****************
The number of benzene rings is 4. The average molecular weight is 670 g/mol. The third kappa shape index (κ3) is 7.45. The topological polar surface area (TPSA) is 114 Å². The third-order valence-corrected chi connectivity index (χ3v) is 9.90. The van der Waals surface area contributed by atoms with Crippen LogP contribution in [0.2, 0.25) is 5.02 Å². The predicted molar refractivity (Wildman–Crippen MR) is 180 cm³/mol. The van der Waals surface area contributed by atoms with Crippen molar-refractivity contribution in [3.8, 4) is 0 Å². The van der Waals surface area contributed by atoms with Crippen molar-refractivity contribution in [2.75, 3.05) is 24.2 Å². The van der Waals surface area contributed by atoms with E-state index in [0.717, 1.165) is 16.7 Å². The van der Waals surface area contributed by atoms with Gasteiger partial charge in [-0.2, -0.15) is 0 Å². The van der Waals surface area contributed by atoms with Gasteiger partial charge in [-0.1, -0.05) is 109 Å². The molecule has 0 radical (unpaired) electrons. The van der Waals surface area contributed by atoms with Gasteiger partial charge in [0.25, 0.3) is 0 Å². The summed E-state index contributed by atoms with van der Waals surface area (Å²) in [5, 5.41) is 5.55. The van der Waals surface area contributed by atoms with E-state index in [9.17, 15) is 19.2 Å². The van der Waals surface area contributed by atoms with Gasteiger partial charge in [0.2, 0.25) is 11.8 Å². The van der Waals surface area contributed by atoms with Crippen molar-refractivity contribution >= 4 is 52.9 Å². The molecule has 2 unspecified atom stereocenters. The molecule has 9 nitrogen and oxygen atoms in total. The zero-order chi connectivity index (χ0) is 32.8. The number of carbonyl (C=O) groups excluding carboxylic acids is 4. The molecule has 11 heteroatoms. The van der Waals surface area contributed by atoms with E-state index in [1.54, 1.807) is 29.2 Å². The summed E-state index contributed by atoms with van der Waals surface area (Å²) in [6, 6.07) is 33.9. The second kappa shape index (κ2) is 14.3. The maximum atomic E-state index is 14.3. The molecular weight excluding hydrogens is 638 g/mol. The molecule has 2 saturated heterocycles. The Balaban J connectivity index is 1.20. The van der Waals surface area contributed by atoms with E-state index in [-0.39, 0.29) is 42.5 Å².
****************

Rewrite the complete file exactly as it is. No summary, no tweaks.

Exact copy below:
The number of benzene rings is 4. The average molecular weight is 670 g/mol. The third kappa shape index (κ3) is 7.45. The topological polar surface area (TPSA) is 114 Å². The third-order valence-corrected chi connectivity index (χ3v) is 9.90. The van der Waals surface area contributed by atoms with Crippen LogP contribution in [0.2, 0.25) is 5.02 Å². The predicted molar refractivity (Wildman–Crippen MR) is 180 cm³/mol. The van der Waals surface area contributed by atoms with Crippen molar-refractivity contribution in [3.8, 4) is 0 Å². The van der Waals surface area contributed by atoms with Crippen molar-refractivity contribution in [2.75, 3.05) is 24.2 Å². The van der Waals surface area contributed by atoms with E-state index in [0.717, 1.165) is 16.7 Å². The van der Waals surface area contributed by atoms with Gasteiger partial charge in [-0.2, -0.15) is 0 Å². The van der Waals surface area contributed by atoms with Gasteiger partial charge in [-0.1, -0.05) is 109 Å². The molecule has 0 radical (unpaired) electrons. The van der Waals surface area contributed by atoms with Gasteiger partial charge in [0.25, 0.3) is 0 Å². The summed E-state index contributed by atoms with van der Waals surface area (Å²) in [5, 5.41) is 5.55. The van der Waals surface area contributed by atoms with E-state index in [9.17, 15) is 19.2 Å². The van der Waals surface area contributed by atoms with Gasteiger partial charge in [0.2, 0.25) is 11.8 Å². The van der Waals surface area contributed by atoms with Crippen molar-refractivity contribution >= 4 is 52.9 Å². The molecule has 2 unspecified atom stereocenters. The molecule has 9 nitrogen and oxygen atoms in total. The zero-order chi connectivity index (χ0) is 32.8. The number of carbonyl (C=O) groups excluding carboxylic acids is 4. The molecule has 11 heteroatoms. The van der Waals surface area contributed by atoms with E-state index in [1.54, 1.807) is 29.2 Å². The summed E-state index contributed by atoms with van der Waals surface area (Å²) in [6, 6.07) is 33.9. The second kappa shape index (κ2) is 14.3. The maximum atomic E-state index is 14.3. The molecular weight excluding hydrogens is 638 g/mol. The molecule has 2 saturated heterocycles. The Balaban J connectivity index is 1.20. The van der Waals surface area contributed by atoms with E-state index in [-0.39, 0.29) is 42.5 Å².